The Legislature Lights Adventure is available until January 31, 2019.

Date Night: The Common and Holiday Lights and the Legislature

When The Common relocated to the larger storefront on 109 Street in the spring, they took advantage of the space by enhancing their food menu. Although it’s unlikely I would frequent The Common in its nightclub incarnation, as a restaurant, I had been wanting to check out the creative dishes put together by Chef Jesse Morrison-Gauthier for some time. Mack and I had dinner there last weekend on a chilly Saturday night.

It wasn’t terribly busy when we arrived, but it did fill up over the course of our meal. The Common is separated into three loosely divided rooms – one anchored with a bar, another with a DJ booth, and the dining space where we were seated. I loved the dining space – well lit, it felt like The Common didn’t have anything to hide. And on the contrary, it illuminated the feminine touches in the crispy black and white room: the wall of gilded frames and leaf-tipped gold light fixtures. It felt intimate, relaxed and sophisticated.

The Common


Similar to Mercer Tavern, we encountered a drinks menu that was split between vintage and modern cocktails. I tried the Negroni, which probably was better suited for Mack, but fared better with the sweeter blackberry cinnamon mojito.

The Common

Our happy hour

Looking at the menu rife with comforting dishes, it really was difficult to decide – no doubt, we will have to return at least a few times to try all of the items that caught our eye! We ended up sharing the mac & cheese ($8.50). The panko crust was crispy and well seasoned, and I liked the florets of cauliflower buried between noodles.

The Common

Mac & cheese

My chicken & waffles ($17) was a pretty satisfying dish. The chicken was excellent, fried hot, moist, and I loved the sweetness from the blackberry sauce. The waffles could have been a little warmer though, and I thought the goat cheese was unnecessary, and overpowered everything else.

The Common

Chicken & waffles

Mack’s lobster pot pie ($17) was deceiving in size, as by the end, he was struggling to finish the serving. There was a fair amount of lobster, and Mack commented on the depth of seafood flavour in the filling. Mack also loved the side of tomato turkey soup, too cute presented in a mason jar.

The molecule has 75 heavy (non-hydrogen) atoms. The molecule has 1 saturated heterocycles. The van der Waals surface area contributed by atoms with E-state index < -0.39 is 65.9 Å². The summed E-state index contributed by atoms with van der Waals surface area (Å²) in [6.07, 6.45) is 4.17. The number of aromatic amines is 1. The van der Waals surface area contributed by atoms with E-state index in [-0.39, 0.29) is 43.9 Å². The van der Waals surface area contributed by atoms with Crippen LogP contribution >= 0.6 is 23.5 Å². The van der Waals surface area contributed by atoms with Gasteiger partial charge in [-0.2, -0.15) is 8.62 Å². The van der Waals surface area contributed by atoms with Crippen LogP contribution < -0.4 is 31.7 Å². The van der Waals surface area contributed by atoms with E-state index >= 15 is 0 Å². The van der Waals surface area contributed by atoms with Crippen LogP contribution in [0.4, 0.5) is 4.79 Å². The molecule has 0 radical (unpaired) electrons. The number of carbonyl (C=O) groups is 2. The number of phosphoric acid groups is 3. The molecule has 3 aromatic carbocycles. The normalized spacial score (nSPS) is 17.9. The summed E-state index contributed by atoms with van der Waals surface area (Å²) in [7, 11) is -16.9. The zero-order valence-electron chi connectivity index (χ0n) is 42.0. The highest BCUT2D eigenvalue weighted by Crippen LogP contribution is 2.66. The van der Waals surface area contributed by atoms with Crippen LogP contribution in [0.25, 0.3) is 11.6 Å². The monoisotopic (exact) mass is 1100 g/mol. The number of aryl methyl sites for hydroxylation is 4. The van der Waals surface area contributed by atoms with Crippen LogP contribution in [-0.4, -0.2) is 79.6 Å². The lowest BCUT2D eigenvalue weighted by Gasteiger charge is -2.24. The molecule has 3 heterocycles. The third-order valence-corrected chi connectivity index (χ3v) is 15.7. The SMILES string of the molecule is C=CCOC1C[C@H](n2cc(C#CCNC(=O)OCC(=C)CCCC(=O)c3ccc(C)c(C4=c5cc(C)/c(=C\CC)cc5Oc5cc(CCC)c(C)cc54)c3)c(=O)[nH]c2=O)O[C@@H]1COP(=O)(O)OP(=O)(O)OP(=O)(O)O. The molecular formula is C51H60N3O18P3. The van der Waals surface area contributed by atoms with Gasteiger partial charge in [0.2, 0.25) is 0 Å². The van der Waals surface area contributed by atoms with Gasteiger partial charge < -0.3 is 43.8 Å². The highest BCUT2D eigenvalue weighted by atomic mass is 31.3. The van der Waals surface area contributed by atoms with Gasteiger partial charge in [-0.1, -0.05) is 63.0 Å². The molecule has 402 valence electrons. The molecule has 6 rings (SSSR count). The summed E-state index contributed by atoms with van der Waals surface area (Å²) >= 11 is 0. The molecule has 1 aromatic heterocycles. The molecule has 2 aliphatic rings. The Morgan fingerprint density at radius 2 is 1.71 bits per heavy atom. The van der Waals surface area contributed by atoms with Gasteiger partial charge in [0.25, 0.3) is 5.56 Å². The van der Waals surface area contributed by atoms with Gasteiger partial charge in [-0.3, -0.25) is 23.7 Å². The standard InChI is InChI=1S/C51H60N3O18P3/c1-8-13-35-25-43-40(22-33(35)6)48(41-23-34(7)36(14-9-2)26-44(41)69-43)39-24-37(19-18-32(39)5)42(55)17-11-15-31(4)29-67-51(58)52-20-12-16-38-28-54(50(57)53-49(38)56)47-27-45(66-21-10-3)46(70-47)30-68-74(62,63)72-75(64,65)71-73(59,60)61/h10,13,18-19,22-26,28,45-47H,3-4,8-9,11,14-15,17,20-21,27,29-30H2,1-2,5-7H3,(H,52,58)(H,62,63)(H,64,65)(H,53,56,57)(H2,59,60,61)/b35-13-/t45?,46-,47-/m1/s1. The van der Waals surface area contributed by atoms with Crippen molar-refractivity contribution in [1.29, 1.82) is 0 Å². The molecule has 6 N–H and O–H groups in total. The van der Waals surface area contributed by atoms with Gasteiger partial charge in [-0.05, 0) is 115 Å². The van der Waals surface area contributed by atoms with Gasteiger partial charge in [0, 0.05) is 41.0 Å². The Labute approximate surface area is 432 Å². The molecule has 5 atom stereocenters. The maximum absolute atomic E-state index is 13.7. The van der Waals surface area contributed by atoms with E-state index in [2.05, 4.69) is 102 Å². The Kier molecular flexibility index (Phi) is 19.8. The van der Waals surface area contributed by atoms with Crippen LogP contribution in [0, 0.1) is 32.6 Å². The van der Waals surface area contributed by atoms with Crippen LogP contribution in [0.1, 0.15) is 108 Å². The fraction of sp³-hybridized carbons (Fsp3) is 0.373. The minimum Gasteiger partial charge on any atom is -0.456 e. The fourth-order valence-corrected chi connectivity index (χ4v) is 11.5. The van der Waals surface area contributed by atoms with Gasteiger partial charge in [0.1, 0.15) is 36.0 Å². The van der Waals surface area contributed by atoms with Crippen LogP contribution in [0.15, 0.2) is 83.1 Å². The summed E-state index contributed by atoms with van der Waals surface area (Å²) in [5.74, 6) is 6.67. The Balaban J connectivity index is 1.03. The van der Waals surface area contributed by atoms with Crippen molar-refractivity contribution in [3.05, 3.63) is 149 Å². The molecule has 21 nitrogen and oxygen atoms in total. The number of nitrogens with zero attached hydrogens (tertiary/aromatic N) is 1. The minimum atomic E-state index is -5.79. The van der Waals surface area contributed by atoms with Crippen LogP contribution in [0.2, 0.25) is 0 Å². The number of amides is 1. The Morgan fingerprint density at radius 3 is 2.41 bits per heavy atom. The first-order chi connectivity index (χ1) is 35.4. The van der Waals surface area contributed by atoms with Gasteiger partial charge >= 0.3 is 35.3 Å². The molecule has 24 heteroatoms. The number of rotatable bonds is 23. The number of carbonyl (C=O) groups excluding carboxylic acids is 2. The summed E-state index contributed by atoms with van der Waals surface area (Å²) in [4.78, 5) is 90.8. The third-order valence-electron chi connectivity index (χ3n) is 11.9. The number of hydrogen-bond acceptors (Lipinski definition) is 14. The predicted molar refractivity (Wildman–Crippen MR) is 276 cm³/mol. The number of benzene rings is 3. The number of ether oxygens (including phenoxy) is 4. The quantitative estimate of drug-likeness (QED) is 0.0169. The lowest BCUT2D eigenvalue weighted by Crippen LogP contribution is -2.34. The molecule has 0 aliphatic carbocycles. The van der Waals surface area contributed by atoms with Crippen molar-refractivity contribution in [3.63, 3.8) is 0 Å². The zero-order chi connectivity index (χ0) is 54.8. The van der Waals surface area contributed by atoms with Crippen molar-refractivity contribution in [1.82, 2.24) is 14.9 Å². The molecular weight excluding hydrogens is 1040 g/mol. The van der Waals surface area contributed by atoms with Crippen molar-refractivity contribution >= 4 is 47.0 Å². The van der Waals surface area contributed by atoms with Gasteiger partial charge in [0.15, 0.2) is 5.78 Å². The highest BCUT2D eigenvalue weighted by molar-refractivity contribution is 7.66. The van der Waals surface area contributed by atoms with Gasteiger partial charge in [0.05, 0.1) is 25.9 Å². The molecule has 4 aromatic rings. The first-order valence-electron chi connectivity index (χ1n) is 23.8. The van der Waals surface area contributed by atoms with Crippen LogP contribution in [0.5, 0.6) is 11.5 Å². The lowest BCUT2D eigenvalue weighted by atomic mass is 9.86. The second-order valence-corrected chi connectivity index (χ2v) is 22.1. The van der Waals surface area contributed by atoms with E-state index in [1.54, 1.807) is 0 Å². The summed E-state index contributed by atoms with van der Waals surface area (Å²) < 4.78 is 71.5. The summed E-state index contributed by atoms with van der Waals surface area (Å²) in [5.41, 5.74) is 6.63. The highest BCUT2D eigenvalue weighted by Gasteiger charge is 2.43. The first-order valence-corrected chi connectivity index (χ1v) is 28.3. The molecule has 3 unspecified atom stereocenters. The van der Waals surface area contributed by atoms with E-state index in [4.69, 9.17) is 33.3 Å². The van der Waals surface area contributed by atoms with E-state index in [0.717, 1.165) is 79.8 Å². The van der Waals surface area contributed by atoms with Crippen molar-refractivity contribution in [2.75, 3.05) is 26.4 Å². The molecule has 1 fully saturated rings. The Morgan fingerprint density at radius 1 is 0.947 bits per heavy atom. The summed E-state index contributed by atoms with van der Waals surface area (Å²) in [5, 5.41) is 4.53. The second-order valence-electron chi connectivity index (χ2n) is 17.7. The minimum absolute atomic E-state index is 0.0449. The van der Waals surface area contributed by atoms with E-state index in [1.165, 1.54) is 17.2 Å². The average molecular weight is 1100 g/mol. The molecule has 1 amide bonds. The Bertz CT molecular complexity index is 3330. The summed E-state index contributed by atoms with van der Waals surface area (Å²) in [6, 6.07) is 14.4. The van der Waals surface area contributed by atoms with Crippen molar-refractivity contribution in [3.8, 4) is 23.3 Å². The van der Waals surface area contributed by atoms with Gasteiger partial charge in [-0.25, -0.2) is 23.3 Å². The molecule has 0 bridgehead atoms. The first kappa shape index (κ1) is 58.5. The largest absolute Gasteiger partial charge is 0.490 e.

The Common

Lobster pot pie

Service was excellent (with a surprisingly good ratio of servers to tables for a restaurant/nightclub), and we felt well taken care of the entire night. With an interesting menu, good execution, and a laid back atmosphere, The Common is another one of downtown’s dining destinations. We will be back!

Afterwards, we grabbed a hot drink from the nearby Starbucks and wandered over to the Legislature grounds. It’s been a holiday tradition for Mack and I over the past few years to take in the beautifully decorated grounds.

Holiday at the Legislature

Holiday at the Legislature

It was a chilly night, so we were grateful that the indoor visitor areas were still open so we could warm up. Mack was a good sport and posted in the Speaker’s chair in the mock government set-up next to the gift shop.

Holiday at the Legislature

Playing the Speaker

On our way home, we made our way through the bedazzled trees once again, losing ourselves in the Christmas music piped through the outdoor speakers. Although the nightly holiday musical performances wrap up on December 23, the lights will be up until early January. Make sure to check them out if you can!

Holiday at the Legislature

The Common
9910 109 Street
(780) 452-7333

Winter Wonderland in Downtown Edmonton

It was another unseasonably warm winter day on Friday, perfect to explore the freshly decorated Legislature grounds. It’s one of the most magical places in Edmonton in the holiday season, and taking a stroll through the tree-lined paths have become an annual tradition for us.